When future Israeli Prime Minister David Ben-Gurion learned that Jaffa had fallen, he wrote in his diary: "Jaffa will be a Jewish city. War is war." To accomplish this, Israel set up a housing committee that was to allocate Palestinian homes and apartments to newly arrived Jewish families on certain dates. But Israelis ignored the dates and occupied the abandoned residences on a first-come, first possess basis. Israeli immigrant chief Giora Yoseftal reported: "Thus the populating of Jaffa was achieved by continuous invasions and counter invasions [of unauthorized immigrants." Within a short time some Jews had moved into abandoned Palestinian homes in Jaffa. Although no figures appear to be available for Jaffa, Palestinian bank accounts in Haifa containing 1.5 billion Palestinian pounds were seized by Israel.
There was also desecration of Christian churches. Father Deleque, a Catholic priest, reported:
"Jewish soldiers broke down the doors of my church and robbed many precious and sacred objects. Then they threw the statues of Christ down into a nearby garden." He added that Jewish leaders had reasssured him that religious buildings would be respected, "but their deeds do not correspond to their words."
Nearly a year after the fall of Jaffa, a group of Palestinian notables from that city who had become refugees in Beirut submitted to U.S. Minister to Lebanon Lowell C. Pinkerton an appeal to the United States to redress their grievances . The appeal included enclosures of agreements with the Haganah and a report on the conditions in Jaffa, the flight of Jaffa's refugees and how they were forced to abandon their land and property. It ended with the warning that "unless they [the refugees] are effectively resettled in their own homes and lands, the peace sought for in this part of the world will never reign, even though it might appear on the surface that the trouble has subsided."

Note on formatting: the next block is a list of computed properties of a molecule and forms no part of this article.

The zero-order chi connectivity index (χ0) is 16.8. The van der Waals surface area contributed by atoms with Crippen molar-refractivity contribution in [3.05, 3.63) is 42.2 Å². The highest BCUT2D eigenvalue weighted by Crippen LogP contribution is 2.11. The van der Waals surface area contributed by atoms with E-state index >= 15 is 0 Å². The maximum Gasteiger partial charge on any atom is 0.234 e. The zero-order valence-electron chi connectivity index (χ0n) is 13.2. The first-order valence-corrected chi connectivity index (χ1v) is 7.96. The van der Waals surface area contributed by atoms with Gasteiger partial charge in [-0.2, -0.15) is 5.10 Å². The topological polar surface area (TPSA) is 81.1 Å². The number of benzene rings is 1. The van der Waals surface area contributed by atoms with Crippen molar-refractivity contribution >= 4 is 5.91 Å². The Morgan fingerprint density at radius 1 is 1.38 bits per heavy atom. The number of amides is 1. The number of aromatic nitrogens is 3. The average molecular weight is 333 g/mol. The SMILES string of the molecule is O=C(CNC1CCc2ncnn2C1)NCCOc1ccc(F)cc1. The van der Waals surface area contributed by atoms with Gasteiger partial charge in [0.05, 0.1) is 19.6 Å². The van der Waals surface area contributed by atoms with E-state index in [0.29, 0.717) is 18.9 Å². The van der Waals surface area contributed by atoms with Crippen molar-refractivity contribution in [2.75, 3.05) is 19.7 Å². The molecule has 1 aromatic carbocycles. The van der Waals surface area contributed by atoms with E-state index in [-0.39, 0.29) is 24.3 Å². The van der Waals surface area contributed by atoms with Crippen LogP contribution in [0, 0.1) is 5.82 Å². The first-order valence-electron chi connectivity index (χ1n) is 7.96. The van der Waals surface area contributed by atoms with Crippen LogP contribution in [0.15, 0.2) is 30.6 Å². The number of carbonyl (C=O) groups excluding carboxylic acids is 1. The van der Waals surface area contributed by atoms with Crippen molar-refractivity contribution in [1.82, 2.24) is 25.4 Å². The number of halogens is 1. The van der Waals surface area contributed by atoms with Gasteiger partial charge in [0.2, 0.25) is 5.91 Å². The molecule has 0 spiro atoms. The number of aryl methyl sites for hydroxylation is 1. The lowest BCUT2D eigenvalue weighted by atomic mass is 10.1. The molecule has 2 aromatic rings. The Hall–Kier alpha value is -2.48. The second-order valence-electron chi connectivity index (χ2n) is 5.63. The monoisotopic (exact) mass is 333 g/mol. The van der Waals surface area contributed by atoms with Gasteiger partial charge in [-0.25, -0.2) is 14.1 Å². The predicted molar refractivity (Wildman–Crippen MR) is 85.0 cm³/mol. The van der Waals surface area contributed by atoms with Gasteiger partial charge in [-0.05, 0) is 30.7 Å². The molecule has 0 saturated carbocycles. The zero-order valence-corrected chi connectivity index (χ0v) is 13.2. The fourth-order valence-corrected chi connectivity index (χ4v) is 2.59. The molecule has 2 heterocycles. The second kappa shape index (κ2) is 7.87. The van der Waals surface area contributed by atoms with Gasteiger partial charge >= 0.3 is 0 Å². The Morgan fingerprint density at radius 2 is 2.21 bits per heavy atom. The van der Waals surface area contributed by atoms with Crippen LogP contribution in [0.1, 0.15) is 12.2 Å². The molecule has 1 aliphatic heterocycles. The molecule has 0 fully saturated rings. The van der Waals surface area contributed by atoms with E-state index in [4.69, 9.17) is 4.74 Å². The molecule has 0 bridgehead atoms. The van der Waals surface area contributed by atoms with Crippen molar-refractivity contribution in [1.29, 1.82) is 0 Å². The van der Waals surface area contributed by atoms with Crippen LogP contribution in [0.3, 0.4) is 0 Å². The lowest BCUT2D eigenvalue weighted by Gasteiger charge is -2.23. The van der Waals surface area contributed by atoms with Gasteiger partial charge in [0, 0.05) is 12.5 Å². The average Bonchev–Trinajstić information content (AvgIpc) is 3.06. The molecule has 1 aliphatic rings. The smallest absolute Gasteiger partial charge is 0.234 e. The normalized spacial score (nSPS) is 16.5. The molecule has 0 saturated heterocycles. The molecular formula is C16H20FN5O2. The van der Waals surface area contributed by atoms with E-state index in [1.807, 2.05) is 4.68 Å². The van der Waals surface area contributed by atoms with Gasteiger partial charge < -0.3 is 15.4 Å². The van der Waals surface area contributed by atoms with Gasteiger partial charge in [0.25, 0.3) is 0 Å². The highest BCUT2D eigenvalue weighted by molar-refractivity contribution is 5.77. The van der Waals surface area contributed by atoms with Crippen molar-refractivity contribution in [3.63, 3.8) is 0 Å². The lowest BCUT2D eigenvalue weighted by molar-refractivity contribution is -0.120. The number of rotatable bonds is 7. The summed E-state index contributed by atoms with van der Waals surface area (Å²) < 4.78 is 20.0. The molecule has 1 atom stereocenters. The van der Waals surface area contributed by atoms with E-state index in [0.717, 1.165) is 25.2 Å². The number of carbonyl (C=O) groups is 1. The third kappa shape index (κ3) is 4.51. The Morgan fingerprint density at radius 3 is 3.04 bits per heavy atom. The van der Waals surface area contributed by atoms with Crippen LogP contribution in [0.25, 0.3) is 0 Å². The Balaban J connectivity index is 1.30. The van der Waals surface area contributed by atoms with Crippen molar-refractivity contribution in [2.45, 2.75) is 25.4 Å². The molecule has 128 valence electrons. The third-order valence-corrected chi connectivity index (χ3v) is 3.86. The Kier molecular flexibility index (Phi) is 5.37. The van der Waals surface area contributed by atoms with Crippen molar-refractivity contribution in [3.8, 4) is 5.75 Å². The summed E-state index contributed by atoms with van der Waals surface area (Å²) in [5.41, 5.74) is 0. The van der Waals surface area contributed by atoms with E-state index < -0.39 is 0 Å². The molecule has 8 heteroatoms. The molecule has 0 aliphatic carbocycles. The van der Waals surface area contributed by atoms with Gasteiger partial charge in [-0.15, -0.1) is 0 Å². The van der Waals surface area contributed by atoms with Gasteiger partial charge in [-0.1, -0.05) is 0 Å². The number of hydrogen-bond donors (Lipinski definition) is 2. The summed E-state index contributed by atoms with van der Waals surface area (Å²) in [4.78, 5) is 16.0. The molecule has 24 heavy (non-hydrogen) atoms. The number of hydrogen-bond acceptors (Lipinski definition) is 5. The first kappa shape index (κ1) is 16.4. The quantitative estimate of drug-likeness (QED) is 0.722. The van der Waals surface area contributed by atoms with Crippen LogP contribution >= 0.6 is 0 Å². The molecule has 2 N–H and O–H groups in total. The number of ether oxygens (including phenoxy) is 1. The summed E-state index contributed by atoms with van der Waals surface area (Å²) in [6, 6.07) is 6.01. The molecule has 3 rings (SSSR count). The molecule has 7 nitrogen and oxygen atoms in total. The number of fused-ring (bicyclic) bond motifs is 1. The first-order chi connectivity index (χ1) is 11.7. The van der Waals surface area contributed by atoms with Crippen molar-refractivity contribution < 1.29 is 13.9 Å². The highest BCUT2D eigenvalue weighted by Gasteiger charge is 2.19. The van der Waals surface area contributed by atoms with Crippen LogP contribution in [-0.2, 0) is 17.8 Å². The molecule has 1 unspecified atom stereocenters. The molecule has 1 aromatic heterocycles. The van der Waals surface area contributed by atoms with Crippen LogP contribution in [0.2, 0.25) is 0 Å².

Today, nearly a half-century later, the Palestinians remain refugees. But visitors arriving at Ben-Gurion Airport in Israel can hear about the old abandoned homes in a booklet called The Opinionated Tourist Guide. The guide is given to tourists, who can read that "the most beautiful homes in the country are the old Arab ones made of stone, built in the early part of the century, that dot the capital and some streets of Haifa and Jaffa ... They cost a fortune, however-$I million is not uncommon and there aren't many of them for sale.
Donald Neff is author of the Warriors trilogy on U. S. -Middle East relations. His books are available through the AET Book Club .
Khalidi, Walid (ed.), From Haven to Conquest: Readings in Zionism and the Palestine Problem until 1948, Washington, DC, Institute for Palestine Studies, second printing, 1987.
Morris, Benny, The Birth of the Palestine Refugee Problem, New York, Cambridge University Press, 1987.
Nakhleh, Issa, Encyclopedia of the Palestine Problem (2 vols), New York, Intercontinental Books, 1991.
Palumbo, Michael, The Palestinian Catastrophe: The 1948 Expulsion of a People from their Homeland, Boston, Faber and Faber, 1987.
Quigley, John, Palestine and Israel: A Challenge to Justice, Durham, Duke University Press, 1990.
Segev, Tom, 1949: 7he First Israelis, New York, The Free Press, 1986.
Silver, Eric, Begin: 7he Haunted Prophet, New York, Random House, 1984.
1 Morris, The Birth of the Palestinian Refugee Problem, pp. 96-101.
2 Khalidi, From Haven to Conquest, contains de Reynier's moving first-hand account as well as accounts of attacks on other Palestinian centers, pp. 761-78. Many writers have discussed the massacre, perhaps none better than Silver, Begin, pp. 88-96. Also see details in Nakhleh, Encyclopedia of the Palestine Problem, pp. 271-72.
3 Quigley, Palestine and Israel, p. 61.
4 However, widespread looting had already taken place in Haifa, according to Kimche's own reports; see Palumbo, The Palestine Catastrophe, p. 65.
5 Palumbo, The Palestinian Catastrophe, p. 91.
6 Segev, 1949, pp. 75-76.
7 Ibid., p. 73.
8 Palumbo, The Palestinian Catastrophe, p. 91
9 Lowell C. Pinkerton, Minister to Lebanon, to the Secretary of State, April 11, 1949, located in U.S. State Department Central Files on Lebanon, 1945-49. Text in Journal of Palestine Studies, "Historical Document," Spring 1989, pp. 96-109.
10 Russell Harris, "Letter from Tel Aviv," Middle East International, Jan. 7, 1994.